“See what I mean, Daddy?  He’s such a nervous one…Such a shame, too.  He’s so cute.”

    Phil was ready to pull out his hair.  He knew he should have had his teeth straightened.  This was ridiculous.  “Look—I am NOT a vampire, okay???”  He snarled as he spoke, naturally showing off his somewhat misproportioned “canines”.

    Madra’s father edged closer to Phil, bearing his fangs.  “I am of the undead…  I….am NOSFERATU!”

    “And I am leaving!” Phil exclaimed as he turned toward the door.  He took two steps and bumped into the vampire again.

    “You’re staying right here where you belong,” he insisted.

    Phil turned around again, bumping into Madra.  “You want me to show you how we ‘neck’ these days?”  She grinned and her fangs stuck over her bottom lip.

    Phil was sandwiched between the two vampires; Madra’s father had a firm grip on the young man’s arms, holding him still.

    “For an ancient, he certainly squirms a lot,” he commented.

    “I’ll take care of that,” Madra giggled.  She stood on her toes to reach Phil’s throat…

    “I wouldn’t do that if I were you,” Phil warned.  “I’m no good!  I’ll make you sick!  Your fangs’ll drop out!  Bats’ll think you smell funny!”

    “They already do,” Madra said as she bit him.

    A wave of warmth shot through Phil’s body; he felt sleepy again.  “Yessir…” he yawned.  “You’ll be in a lotta….trouble….for this…”  His head dropped to the side as he went unconscious.

 

    Paul stared incredulously at the wolf-like beast seated on the floor.  “Let me get this straight…  You wake up and Phil’s gone…”

    “Yeah,” Drake said, nodding.

    “And this is supposed to be Smitty?”  Paul watched the creature as it wagged its tail.  “Oh, come on!”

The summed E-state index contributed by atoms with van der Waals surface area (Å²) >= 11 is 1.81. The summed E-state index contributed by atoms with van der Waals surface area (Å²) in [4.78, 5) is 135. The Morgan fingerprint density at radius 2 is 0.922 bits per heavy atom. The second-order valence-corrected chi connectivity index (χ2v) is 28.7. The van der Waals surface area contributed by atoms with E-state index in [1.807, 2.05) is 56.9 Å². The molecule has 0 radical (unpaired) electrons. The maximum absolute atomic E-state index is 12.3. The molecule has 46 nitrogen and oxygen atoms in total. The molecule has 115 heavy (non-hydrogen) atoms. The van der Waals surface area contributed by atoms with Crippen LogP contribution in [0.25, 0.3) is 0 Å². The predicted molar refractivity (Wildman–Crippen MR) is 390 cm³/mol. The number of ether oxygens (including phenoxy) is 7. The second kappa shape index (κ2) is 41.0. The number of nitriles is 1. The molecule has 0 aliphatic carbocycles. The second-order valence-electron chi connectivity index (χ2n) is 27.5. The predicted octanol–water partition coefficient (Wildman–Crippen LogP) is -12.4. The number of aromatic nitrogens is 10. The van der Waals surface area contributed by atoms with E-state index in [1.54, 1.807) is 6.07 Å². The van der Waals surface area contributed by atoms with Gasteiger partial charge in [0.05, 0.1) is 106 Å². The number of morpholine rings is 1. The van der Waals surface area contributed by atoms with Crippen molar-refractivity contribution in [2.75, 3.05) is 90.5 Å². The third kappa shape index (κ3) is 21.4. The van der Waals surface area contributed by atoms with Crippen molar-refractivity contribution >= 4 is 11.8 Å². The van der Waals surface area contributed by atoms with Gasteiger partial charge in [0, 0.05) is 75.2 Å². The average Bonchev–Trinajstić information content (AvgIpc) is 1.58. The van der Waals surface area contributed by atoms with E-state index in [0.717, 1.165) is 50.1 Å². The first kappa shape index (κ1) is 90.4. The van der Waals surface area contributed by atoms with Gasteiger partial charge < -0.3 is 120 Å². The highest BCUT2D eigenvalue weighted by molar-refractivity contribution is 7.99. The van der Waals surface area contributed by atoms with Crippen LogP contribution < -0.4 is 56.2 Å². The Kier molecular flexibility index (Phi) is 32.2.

“Ya want me to bite him?” Smitty asked, looking at Drake.

    Paul’s eyes boggled.  He pointed at the wolf, flabbergasted.  “It—It TALKS!”

    “Of COURSE I talk!  Geez….”  Smitty groaned; his ears flapped back in irritation.

    Mark could only stare.  “Uh…Are you gonna be able to hold drumsticks in those…ah…paws of yours there….Smitty?”

    “I think that’s a little irrelevant at the moment, don’t you?” Drake interrupted.  “Listen, guys—We have to find Phil and get out of here!”

    “He could’ve gone to the bathroom and gotten lost on the way back—Ever think about that?”

    “How the heck we gonna find him if we don’t know where he went?” Paul asked.

    “You’re forgetting something, Paul,” Drake said with a smirk.  “We’ve got a way to track him.”  He pointed to Smitty, who was busy scratching behind his ear again.

 

    Drake, Paul and Mark trailed right behind Smitty, who was putting his new canine nose to use tracking Phil’s scent through the house.  They followed him downstairs to the living room and entry hall, where the little wolf rushed toward a large potted houseplant.

    “Is it a secret entrance?” Mark asked.

    “A clue?” Paul added anxiously.

    Smitty merely began sniffing the leaves on the plant and chewing on them.  Drake nabbed him by the nape of the neck and pulled him out of the foliage.

    “You’re supposed to be looking for Phil, remember?”

    The creature swallowed hard.  “Oh…yeah.  Sorry,” he said sheepishly.  He resumed sniffing for Phil’s scent.

    “You pull another stunt like that and I’ll have you neutered!” Drake scolded.

    Smitty yelped and moved faster.

 

    They wound through the house to another hallway.  It wasn’t as well lit as the other hallways and seemed to lead into black nothingness.  Smitty ran into it, barking wildly.

    “I think he found something this time,” Paul said as he ran to catch up.

    As their eyes adjusted to the darkness, they saw that Smitty was running toward another houseplant.

    “Smitty—You’re going to the vet as soon as we get outta here!” Drake bellowed.

    “Oh yeah?”  Smitty ran beside the plant and sniffed the stones in the wall.  He stood on his hind feet and pushed on the stones until one finally moved.  He backed away as a secret doorway slowly opened.  “How’s THAT?”  He grinned slyly at Drake and wagged his tail.

    “Smart-aleck,” Drake grumbled as he entered the passageway.  He patted Smitty on the head.

    “I don’t think I can get used to that,” Mark said uneasily.  “It’s just…weird….”

    “At least he’s already housebroken,” Paul observed.

    “Is he?”

 

    “Okay…I smell him….  He’s in here somewhere, I know it,” Smitty said, nose against the floor.  He led the others down a set of cold, stone stairs into the hidden room.

    Mark felt the hair on the back of his neck stand up.  “I really don’t like how this is looking.”  The first thing he noticed was the black coffin on the far side of the room.

    “This is beyond creepy,” Paul said.  “You don’t think Phil’s in….” He thumbed nervously at the coffin.